March 5, 2024

Old Dominion Freight Line still waiting for market to turn


Old Dominion Freight Line reported a modest improvement in metrics during February but said market conditions “continue to reflect softness in the domestic economy.”

The less-than-truckload carrier saw revenue per day increase 1.2% year over year (y/y) during February, following a 2.7% decline in January. Tonnage was down 3% as a slight increase in shipments was offset by a 3.2% decline in weight per shipment. January saw a 2.3% decline in shipments while shipment weights were 3.2% lower.

January was a tougher-than-normal month for carriers as severe winter storms forced terminal closures, resulting in some shipments getting pushed to February. Old Dominion (NASDAQ: ODFL) also had an easier y/y tonnage comp in February (down 12.4% a year ago) compared to January (down 7.8%).

The carrier continues to see favorable yield results as it remains one of the most price-disciplined operators in the business. Revenue per hundredweight was 3.7% higher y/y for the first two months of the first quarter and 7.1% higher when excluding fuel surcharges.

“The increase in our LTL revenue per hundredweight was supported by a favorable pricing environment and our ongoing ability to deliver superior service at a fair price,” said Marty Freeman, Old Dominion’s president and CEO, in a Tuesday news release.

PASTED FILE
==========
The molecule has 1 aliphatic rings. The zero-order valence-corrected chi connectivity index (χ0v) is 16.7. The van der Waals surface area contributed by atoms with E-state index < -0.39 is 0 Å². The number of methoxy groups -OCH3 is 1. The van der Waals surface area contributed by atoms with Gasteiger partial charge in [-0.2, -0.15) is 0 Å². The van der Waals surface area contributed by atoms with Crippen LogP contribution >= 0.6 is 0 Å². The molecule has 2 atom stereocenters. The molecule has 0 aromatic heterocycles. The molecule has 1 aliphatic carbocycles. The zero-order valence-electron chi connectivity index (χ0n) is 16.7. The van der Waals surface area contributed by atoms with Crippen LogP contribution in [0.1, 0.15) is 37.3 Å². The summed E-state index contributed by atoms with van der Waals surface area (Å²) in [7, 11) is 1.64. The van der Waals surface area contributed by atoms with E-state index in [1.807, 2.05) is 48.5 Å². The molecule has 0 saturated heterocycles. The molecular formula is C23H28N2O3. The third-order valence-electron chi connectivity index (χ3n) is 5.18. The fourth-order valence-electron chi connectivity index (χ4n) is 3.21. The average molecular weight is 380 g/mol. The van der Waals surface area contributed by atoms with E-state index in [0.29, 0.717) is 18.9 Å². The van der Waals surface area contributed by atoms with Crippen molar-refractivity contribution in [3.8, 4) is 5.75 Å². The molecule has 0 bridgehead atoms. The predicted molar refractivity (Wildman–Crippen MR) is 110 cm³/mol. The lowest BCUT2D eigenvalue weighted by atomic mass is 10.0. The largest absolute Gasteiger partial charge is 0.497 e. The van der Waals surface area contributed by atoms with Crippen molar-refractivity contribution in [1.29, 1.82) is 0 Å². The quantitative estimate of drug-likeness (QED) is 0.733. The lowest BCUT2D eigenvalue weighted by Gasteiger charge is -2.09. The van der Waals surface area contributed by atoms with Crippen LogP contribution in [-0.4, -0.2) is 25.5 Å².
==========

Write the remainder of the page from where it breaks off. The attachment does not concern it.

Table: Company reports

The lower shipment weights have been a contributor to the improving yield metrics.

On its fourth-quarter call at the end of January, Old Dominion said it had roughly 30% excess capacity to accommodate future volume growth. It hasn’t been adding terminals at a high clip like some of its competitors, which are seizing on an opportunity following the shutdown of Yellow Corp. (OTC: YELLQ).

Saia Inc. (NASDAQ: SAIA) reported Monday a 19% y/y jump in shipments during February, which followed a 12% increase in January. The company acquired 28 terminals from the bankrupt estate and plans to spend more than $500 million on real estate in 2024. It expects to increase door count by 12% to 14% during the year.

Old Dominion plans to leverage the $2 billion it has invested in real estate over the past decade to achieve its growth goals. The company has a track record of winning market share when the freight cycle turns positive. On the January call, it said it had outperformed market growth rates by 600 to 1,000 basis points on average in prior cycles, noting a midteens advantage during the 2021 freight boom.

“We believe our value proposition is unmatched in the marketplace, which provides us with a tremendous opportunity to win market share and produce strong, profitable growth once the macroeconomic environment begins to improve,” Freeman concluded.

The carrier has easier comps on the horizon than most of its peers. During the 2023 second quarter, it recorded midteen tonnage declines each month versus the industry, which was down only slightly.

Shares of ODFL were down 2.8% at 1:50 p.m. EST on Tuesday compared to the S&P 500, which was down 1.1%. Saia was up 3% at the time.

More FreightWaves articles by Todd Maiden


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